For Your Own Sake, Learn To Say No

HS Burney
HS Burney
Sep 23, 2019 · 3 min read
Photo by Jon Tyson on Unsplash

No.

Two letters that form a one syllable word that carries the weight of the world’s expectations on it.

‘No’ is the word that can make faces fall quicker than a dropping rock. ‘No’ can sour relationships, create conflict in families, and cause sleepless nights.

‘No’ can also set you free. It can create white space on your calendar and in your life. It can brighten up your day and make your imagination soar. It can also nurture the most important relationships in your life while clearing the clutter of everything else.

It involves acknowledging and solidifying your true desires and dreams — and deleting everything else. It forces you to write down all your aspirations in life — and then ruthlessly cross most of them out — in true Warren Buffet style. It forces you to acknowledge your own humanity.

No, I am not superwoman. No, I do not have more than 24 hours in a day.

No, my body, brain, and soul do not have unlimited, robotic capacity to check off tasks while staying refreshed and standing firmly on an even keel.

I, like most others with a high achievement orientation, instinctively feel a crawling urge to say ‘yes’ to everything that comes across my desk. When I say no, I feel guilty. I feel like I have fallen short. I feel that I am letting people down. I feel that I am cheating myself of my true potential. Saying ‘no’ is not a good feeling — in the moment.

Once the storm in my head passes, I always feel better. My day feels longer. I am more fulfilled.

And when I say yes against my better judgment, I am stressed and overwhelmed. I deliver half baked work for the sake of just finishing the task already. I feel even guiltier for not doing a stellar job. I cringe when people need to follow up with me. I curse myself for the day that I said yes to this thing which only partially interested me.

“If it is not a hell yes, it is a no.” — Derek Sivers

This well-known quote speaks to the importance of approaching our projects with wholehearted enthusiasm. If it doesn’t make you leap out of bed in the morning, be unafraid to say no.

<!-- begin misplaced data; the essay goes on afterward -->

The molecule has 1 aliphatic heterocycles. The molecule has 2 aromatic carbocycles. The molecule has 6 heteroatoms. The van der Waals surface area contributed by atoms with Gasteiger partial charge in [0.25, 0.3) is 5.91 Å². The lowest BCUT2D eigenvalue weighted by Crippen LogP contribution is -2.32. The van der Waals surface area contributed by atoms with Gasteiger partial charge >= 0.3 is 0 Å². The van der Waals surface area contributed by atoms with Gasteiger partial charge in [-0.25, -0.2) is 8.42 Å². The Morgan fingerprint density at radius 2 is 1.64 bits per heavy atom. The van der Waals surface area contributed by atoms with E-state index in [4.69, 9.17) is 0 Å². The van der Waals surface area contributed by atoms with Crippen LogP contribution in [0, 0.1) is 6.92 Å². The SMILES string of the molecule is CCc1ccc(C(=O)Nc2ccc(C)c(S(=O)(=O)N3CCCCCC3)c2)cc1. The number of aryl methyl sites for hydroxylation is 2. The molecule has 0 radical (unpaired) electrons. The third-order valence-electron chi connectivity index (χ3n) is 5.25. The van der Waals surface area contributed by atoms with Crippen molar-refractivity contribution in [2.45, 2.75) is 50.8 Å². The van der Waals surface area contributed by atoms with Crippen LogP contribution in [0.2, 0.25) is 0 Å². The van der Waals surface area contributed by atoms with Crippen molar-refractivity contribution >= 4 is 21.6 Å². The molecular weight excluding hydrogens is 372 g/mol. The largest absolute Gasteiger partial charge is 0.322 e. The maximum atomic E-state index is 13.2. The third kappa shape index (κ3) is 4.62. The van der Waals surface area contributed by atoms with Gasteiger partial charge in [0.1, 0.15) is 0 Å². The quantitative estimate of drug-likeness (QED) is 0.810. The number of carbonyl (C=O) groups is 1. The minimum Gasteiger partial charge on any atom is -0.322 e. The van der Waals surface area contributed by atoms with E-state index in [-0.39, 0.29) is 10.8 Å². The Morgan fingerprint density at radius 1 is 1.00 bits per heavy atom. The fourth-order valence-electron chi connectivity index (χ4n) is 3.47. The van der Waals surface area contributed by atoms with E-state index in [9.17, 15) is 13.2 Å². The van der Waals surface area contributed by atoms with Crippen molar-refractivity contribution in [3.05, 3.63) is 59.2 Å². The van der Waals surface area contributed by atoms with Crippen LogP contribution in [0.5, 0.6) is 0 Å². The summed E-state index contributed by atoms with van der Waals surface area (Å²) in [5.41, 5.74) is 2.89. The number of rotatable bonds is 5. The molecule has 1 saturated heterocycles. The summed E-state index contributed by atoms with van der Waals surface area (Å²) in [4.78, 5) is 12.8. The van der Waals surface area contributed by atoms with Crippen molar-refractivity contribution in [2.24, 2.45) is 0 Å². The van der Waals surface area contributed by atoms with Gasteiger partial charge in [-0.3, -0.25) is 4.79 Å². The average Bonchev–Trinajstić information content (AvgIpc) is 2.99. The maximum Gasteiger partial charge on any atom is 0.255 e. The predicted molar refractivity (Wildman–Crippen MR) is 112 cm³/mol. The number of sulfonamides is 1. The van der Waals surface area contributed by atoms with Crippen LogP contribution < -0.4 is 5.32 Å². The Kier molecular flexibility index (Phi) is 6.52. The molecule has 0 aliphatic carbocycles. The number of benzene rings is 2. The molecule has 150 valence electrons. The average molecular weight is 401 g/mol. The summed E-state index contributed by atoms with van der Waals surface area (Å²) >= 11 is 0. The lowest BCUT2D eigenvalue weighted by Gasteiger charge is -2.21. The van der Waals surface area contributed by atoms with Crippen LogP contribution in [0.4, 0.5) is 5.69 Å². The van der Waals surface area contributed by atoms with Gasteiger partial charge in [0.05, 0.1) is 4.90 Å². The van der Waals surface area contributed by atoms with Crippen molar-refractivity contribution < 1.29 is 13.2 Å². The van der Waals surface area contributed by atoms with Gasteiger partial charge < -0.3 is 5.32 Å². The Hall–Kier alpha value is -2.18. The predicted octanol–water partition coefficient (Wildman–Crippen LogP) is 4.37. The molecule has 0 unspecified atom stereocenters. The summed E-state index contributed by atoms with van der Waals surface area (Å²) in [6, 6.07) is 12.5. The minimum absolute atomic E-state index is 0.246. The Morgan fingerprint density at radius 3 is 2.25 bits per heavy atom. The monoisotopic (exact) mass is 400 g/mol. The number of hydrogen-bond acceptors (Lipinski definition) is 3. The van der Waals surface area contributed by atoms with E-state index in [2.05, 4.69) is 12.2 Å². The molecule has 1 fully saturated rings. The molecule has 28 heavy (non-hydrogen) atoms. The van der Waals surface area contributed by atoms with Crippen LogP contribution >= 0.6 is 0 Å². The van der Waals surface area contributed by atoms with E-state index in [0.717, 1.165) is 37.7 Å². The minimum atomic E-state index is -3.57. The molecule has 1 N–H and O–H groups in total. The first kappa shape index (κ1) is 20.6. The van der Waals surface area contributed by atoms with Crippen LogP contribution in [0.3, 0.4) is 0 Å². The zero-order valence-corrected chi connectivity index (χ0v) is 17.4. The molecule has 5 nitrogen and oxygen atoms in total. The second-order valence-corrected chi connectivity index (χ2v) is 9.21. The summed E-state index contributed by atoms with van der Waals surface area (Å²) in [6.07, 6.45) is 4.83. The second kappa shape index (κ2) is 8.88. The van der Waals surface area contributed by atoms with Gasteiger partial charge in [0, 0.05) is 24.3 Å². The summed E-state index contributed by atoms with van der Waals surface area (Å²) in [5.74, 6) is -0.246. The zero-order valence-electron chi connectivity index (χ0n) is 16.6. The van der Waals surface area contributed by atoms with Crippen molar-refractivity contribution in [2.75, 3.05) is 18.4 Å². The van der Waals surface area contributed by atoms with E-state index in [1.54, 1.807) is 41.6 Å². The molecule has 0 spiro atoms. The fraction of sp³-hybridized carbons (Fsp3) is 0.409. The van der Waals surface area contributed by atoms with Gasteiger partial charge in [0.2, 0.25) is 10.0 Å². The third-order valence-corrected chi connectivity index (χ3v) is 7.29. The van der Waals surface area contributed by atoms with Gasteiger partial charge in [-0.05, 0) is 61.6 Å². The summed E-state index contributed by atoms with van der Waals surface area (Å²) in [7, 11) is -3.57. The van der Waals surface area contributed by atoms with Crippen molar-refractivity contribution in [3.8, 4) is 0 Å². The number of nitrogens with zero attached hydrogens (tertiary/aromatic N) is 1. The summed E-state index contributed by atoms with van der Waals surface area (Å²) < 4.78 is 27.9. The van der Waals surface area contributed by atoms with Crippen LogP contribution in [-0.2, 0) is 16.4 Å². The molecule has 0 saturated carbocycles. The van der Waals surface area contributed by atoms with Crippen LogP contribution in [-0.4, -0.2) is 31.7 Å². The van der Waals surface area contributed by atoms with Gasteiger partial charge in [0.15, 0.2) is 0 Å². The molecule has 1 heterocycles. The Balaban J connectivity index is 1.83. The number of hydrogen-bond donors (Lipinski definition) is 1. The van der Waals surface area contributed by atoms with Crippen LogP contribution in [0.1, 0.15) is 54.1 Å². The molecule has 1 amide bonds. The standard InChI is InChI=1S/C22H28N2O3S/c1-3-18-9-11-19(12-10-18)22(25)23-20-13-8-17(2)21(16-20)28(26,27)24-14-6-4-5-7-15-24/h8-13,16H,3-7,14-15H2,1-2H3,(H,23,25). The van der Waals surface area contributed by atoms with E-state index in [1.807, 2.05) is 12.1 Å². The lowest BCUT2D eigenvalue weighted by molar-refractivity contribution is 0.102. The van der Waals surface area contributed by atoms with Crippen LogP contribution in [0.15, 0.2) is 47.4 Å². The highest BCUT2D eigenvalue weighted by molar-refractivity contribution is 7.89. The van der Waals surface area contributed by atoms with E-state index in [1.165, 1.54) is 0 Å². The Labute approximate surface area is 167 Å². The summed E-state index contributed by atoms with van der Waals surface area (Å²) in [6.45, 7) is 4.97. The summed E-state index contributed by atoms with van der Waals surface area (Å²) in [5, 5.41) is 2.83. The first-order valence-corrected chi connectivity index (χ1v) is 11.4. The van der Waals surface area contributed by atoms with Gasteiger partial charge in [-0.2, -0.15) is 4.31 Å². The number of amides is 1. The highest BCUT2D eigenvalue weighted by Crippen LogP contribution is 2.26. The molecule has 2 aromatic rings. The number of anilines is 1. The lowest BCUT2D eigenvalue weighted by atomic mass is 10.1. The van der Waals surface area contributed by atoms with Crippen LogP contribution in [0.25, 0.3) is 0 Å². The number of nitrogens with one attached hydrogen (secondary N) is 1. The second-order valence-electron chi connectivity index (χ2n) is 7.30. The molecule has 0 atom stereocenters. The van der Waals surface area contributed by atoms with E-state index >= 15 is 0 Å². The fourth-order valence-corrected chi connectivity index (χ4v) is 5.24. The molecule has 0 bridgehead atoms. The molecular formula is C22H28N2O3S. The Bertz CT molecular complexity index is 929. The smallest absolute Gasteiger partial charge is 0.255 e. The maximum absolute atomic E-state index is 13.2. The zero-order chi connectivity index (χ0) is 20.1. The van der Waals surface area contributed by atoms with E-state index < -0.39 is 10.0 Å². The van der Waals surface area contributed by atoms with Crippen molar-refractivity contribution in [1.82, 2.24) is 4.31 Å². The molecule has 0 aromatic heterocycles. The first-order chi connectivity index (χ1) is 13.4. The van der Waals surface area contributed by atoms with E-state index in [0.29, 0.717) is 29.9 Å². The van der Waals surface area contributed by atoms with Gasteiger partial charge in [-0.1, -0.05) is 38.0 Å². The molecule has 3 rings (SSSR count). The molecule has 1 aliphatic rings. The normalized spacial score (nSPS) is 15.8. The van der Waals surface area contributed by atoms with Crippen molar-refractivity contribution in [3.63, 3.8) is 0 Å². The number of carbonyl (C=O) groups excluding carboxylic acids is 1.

“Will it make the boat go faster?” — Ben Hunt-Davis

Ben Hunt-Davis created laser focus in his life towards his single-minded goal of winning Olympic gold by focusing on essential activities only, regularly measuring performance, and tweaking continuously.

There is an important lesson here. Ask yourself— How will this task or project help me achieve my ultimate goal? If it doesn’t make the cut, delete without second thought. Also, check out this great story from Benjamin Hardy, PhD that talks about this quote.

Stop gritting your teeth through life as it passes you by. Learn to say no. It will only hurt in the moment — like that pinprick at the doctor’s office you’ve been dreading.

The more you say it, the easier it will get. You will gain confidence and feel fulfilled. You will feel in control. And most importantly — your boat will race across the water, barely skimming the surface, on its way to a satisfying destination created just for you.

Burning Platform

As we grow older, our desires and ambitions evolve with our…

HS Burney

Written by

HS Burney

Immigrant sharing stories about the beauty and beastliness of culture. I write personal stories and reflections on diversity, and women and minority experiences

Burning Platform

As we grow older, our desires and ambitions evolve with our experiences. At the same time, the world is changing at a dizzying pace. At its heart, this publication is about overcoming fear, finding your passion, and then embracing and thriving with change.

HS Burney

Written by

HS Burney

Immigrant sharing stories about the beauty and beastliness of culture. I write personal stories and reflections on diversity, and women and minority experiences

Burning Platform

As we grow older, our desires and ambitions evolve with our experiences. At the same time, the world is changing at a dizzying pace. At its heart, this publication is about overcoming fear, finding your passion, and then embracing and thriving with change.

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